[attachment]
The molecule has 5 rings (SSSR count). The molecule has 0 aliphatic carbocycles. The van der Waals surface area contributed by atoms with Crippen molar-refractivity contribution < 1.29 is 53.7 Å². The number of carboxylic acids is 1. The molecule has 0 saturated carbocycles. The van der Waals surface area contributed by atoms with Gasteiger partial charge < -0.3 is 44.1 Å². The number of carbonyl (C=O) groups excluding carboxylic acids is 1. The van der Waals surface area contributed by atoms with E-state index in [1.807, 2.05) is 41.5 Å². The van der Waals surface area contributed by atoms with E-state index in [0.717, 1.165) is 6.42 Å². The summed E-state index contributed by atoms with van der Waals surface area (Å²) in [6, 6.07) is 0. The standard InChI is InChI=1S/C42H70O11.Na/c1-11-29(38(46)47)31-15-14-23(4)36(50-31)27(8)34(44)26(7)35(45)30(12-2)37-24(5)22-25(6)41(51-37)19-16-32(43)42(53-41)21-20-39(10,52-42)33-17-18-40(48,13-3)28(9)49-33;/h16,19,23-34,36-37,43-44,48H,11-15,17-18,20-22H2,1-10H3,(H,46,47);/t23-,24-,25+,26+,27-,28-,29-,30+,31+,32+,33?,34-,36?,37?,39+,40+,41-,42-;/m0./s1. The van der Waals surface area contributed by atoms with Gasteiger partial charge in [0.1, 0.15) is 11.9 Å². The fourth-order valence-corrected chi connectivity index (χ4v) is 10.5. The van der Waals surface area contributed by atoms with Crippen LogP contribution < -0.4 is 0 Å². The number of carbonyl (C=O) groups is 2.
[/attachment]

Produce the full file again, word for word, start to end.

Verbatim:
The molecule has 5 rings (SSSR count). The molecule has 0 aliphatic carbocycles. The van der Waals surface area contributed by atoms with Crippen molar-refractivity contribution < 1.29 is 53.7 Å². The number of carboxylic acids is 1. The molecule has 0 saturated carbocycles. The van der Waals surface area contributed by atoms with Gasteiger partial charge < -0.3 is 44.1 Å². The number of carbonyl (C=O) groups excluding carboxylic acids is 1. The van der Waals surface area contributed by atoms with E-state index in [1.807, 2.05) is 41.5 Å². The van der Waals surface area contributed by atoms with E-state index in [0.717, 1.165) is 6.42 Å². The summed E-state index contributed by atoms with van der Waals surface area (Å²) in [6, 6.07) is 0. The standard InChI is InChI=1S/C42H70O11.Na/c1-11-29(38(46)47)31-15-14-23(4)36(50-31)27(8)34(44)26(7)35(45)30(12-2)37-24(5)22-25(6)41(51-37)19-16-32(43)42(53-41)21-20-39(10,52-42)33-17-18-40(48,13-3)28(9)49-33;/h16,19,23-34,36-37,43-44,48H,11-15,17-18,20-22H2,1-10H3,(H,46,47);/t23-,24-,25+,26+,27-,28-,29-,30+,31+,32+,33?,34-,36?,37?,39+,40+,41-,42-;/m0./s1. The van der Waals surface area contributed by atoms with Gasteiger partial charge in [0.1, 0.15) is 11.9 Å². The fourth-order valence-corrected chi connectivity index (χ4v) is 10.5. The van der Waals surface area contributed by atoms with Crippen LogP contribution < -0.4 is 0 Å². The number of carbonyl (C=O) groups is 2.